6. Since I had my first child, I've been too scared to fly or to travel anywhere by myself, because I'm afraid I'll die en route and my husband will be the one to pick out the children's clothes, which will lead to them being ridiculed mercilessly by their peers. Also, he'll only feed them fake meat cooked on the backyard grill and cheese-flavored snacks, which will lead to them being very unhappy and overly salt-infused. So the women writing the stories in this book are living a dream that I am on [...]

    7. This is a book about women travelers, who are traveling solo. It is inspirational at times, motivational at others, particularly as a female traveler who occationally worries about the dangers of traveling solo through certain areas of the world. However, it's also misleading because some of these stories are not by a woman traveling solo, they are by a woman alone for a moment on a trip with others, and often with a male romantic partner or figure. A few good stories, such as "Armed and Dangero [...]

    8. Well, I have to admit I have been unable to actually read this book cover to cover. A significant number of the stories are weak and poorly written. I wll take another run at it and edit this as things change (if they do). Stand-outs include Snake Eyes of Borneo, and most notably Three Minutes of Freedom, by Lara Triback who, for any of you out Oregon ways, will be reading at Powell's bookstore on July 12. In the spirit of full disclosure the author is a good friend of mine, but regardless of th [...]

    9. This anthology includes a handful of excellent anecdotes, but most of them are unriveting. The few stories that stand out as gems were truly lovely and relatable, excellently written and leaving the reader craving more. Most of the chapters, however, felt like insular personal memories best shared as reverie among friends and lacking universal appeal or depth of imagery and presence. Okay overall, but I would have quit this book if I had any habit of book-quitting. Very few travel books have tak [...]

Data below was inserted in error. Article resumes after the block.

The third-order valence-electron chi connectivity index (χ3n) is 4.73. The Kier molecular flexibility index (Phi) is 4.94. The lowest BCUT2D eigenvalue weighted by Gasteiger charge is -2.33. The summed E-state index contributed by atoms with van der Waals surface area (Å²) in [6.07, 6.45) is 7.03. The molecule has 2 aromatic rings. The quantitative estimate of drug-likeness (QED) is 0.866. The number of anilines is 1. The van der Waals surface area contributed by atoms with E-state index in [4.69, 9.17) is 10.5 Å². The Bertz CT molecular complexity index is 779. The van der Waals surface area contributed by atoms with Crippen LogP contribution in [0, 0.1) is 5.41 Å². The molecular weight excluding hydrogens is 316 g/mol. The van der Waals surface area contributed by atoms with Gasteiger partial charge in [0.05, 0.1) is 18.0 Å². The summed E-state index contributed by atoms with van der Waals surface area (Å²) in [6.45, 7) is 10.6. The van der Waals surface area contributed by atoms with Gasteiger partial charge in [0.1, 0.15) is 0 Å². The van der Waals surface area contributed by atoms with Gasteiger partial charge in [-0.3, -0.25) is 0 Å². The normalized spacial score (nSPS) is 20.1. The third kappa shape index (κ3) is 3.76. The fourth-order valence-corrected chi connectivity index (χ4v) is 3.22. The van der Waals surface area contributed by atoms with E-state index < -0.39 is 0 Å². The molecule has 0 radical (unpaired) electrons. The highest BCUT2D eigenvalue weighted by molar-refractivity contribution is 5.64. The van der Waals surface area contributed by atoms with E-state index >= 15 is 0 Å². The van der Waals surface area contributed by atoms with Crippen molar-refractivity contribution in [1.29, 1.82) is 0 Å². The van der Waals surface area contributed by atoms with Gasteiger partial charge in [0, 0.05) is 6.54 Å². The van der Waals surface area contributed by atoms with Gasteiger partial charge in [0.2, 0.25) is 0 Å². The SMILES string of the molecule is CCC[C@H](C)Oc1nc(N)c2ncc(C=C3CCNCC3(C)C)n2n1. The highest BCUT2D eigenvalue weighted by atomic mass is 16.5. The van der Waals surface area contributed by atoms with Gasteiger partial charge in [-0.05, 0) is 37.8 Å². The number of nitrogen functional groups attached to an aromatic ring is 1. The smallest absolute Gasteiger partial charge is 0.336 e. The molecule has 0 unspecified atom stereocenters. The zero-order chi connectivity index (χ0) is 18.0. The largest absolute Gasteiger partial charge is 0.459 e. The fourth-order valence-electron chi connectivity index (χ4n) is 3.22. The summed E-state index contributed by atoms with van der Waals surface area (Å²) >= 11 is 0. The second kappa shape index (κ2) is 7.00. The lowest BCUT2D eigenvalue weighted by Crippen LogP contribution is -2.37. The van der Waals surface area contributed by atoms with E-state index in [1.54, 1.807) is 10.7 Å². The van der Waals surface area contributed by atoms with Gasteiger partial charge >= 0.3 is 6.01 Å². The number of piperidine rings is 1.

10. What a great collection of stories, written in the first person by women travelers. Maybe not every one is really "Solo" and maybe the grand majority are a little too happy-happy but I still really enjoyed every story.

    11. I was so inspired reading the stories of women traveling the world in this book. It made me want to pick a place on the map and go! There are also lots of helpful tips about traveling alone, and being safe while you do it!

    12. Simply wonderful collection of essays about traveling as a solo woman. Tore through most of it at the beach. Rarely does a book capture my attention so much to steer it away from the sun, sand, and waves. My copy will be read again and again and is dogeared already.

    13. Didn't enjoy it as much as their first effort (A Woman Alone), but still a good collection of enjoyable short travel narratives.

    14. I love travel writing, but this took me ages to get through. Some stories were totally captivating, while others left me bored. Nonetheless, I love the concept- women traveling the globe.

    15. Good book of short stories. I've had many of the experiences that they have described, but am still not a huge fan of solo travel!

    16. A few gems in here that were so lovely and inspirational is the reason I'm giving it five stars. Makes me even more excited about my first trip solo soon.

    17. Good mix of women's stories of traveling the world solo, yet not alone. Why they do it and what they learn.

    18. Sigh. made me want to hit the road NOW but at least I will be in Mexico tomorrow! I am so glad I traveled in Europe by myself.

    Leave a Reply

    Your email address will not be published. Required fields are marked *